Academic Commons

Reports

Water Institutional Reforms in Developing Countries: Insights, Evidences, and Case Studies

Saleth, R. Maria; Dinar, Ariel

While institutional reforms are critical for developing countries to enhance and sustain the economic and environmental contributions of their water sector, undertaking them is not an easy task in view of binding technical and political economy constraints. Despite these constraints, reforms of varying degree do occur in the water sector of many developing countries. What is the nature and extent of these reforms? How can we explain the forces that motive and constrain the reform process? How do countries overcome the reform constraints? What are the policy lessons that these reform experiences offer to other countries at reform threshold? This chapter attempts to address these and related questions by (a) utilizing an institutional transaction cost framework and (b) relying on stylized facts on water institutional reform observed across countries, empirical evidences on how institutional design and implementation principles are used to circumvent technical and political economy constraints, and case studies on the reform process in country-specific context. Based on the discussion and analysis, the chapter, then, concludes by identifying key implications for both theory and policy that could contribute to international policy dialogue on the interface between institutional reform and water resources management.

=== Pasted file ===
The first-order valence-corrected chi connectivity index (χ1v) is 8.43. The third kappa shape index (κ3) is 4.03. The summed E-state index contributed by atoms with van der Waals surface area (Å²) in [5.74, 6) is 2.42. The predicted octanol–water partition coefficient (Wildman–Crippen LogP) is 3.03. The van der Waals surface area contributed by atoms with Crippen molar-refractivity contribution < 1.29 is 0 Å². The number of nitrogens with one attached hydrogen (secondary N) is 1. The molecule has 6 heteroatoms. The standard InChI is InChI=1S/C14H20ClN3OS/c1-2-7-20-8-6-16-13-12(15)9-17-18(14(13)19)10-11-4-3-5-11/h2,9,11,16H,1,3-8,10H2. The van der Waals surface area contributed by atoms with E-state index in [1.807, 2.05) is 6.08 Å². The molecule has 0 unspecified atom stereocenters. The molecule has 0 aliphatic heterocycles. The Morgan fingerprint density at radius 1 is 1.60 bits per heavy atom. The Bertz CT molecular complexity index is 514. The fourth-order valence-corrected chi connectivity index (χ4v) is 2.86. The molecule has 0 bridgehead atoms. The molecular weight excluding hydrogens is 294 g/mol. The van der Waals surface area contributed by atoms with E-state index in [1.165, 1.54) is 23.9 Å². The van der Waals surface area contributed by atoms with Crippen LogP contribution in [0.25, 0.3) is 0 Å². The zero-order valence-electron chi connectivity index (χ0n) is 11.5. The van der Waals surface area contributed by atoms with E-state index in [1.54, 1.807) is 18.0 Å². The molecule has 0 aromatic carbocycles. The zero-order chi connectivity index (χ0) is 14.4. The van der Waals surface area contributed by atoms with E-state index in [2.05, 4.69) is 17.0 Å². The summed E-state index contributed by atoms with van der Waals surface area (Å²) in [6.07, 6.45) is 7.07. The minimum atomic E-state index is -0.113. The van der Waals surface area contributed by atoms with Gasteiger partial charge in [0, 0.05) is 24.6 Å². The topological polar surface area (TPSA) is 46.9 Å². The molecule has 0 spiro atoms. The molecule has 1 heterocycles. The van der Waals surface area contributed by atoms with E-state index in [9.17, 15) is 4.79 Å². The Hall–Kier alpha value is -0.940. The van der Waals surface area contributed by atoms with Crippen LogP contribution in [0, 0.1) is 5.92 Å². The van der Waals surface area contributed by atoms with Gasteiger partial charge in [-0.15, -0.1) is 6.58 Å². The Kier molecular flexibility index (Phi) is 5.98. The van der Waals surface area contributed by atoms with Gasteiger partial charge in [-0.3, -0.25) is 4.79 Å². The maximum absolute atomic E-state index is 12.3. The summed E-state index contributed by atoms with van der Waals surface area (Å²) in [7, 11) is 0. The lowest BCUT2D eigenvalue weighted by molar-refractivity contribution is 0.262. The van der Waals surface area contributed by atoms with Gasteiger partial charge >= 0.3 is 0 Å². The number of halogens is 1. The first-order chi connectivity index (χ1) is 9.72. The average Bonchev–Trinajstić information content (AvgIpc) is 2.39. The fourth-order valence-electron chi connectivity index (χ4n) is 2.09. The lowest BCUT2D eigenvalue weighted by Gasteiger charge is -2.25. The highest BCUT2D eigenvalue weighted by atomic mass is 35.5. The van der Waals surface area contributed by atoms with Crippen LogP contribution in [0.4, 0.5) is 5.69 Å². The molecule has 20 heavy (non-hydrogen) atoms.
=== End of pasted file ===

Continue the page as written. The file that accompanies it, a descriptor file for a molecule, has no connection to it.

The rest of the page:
Files

  • thumnail for WaterInstitutionalReforms1_28_04.pdf WaterInstitutionalReforms1_28_04.pdf application/pdf 272 KB Download File

More About This Work

Academic Units
Initiative for Policy Dialogue
Publisher
Initiative for Policy Dialogue
Series
Initiative for Policy Dialogue Working Paper Series
Published Here
February 3, 2010

Notes

The opinions expressed in these papers represent those of the author(s) and not The Initiative for Policy Dialogue. These papers are unpublished and have not been peer reviewed. Please do not cite without explicit permission from the author(s).

Academic Commons provides global access to research and scholarship produced at Columbia University, Barnard College, Teachers College, Union Theological Seminary and Jewish Theological Seminary. Academic Commons is managed by the Columbia University Libraries.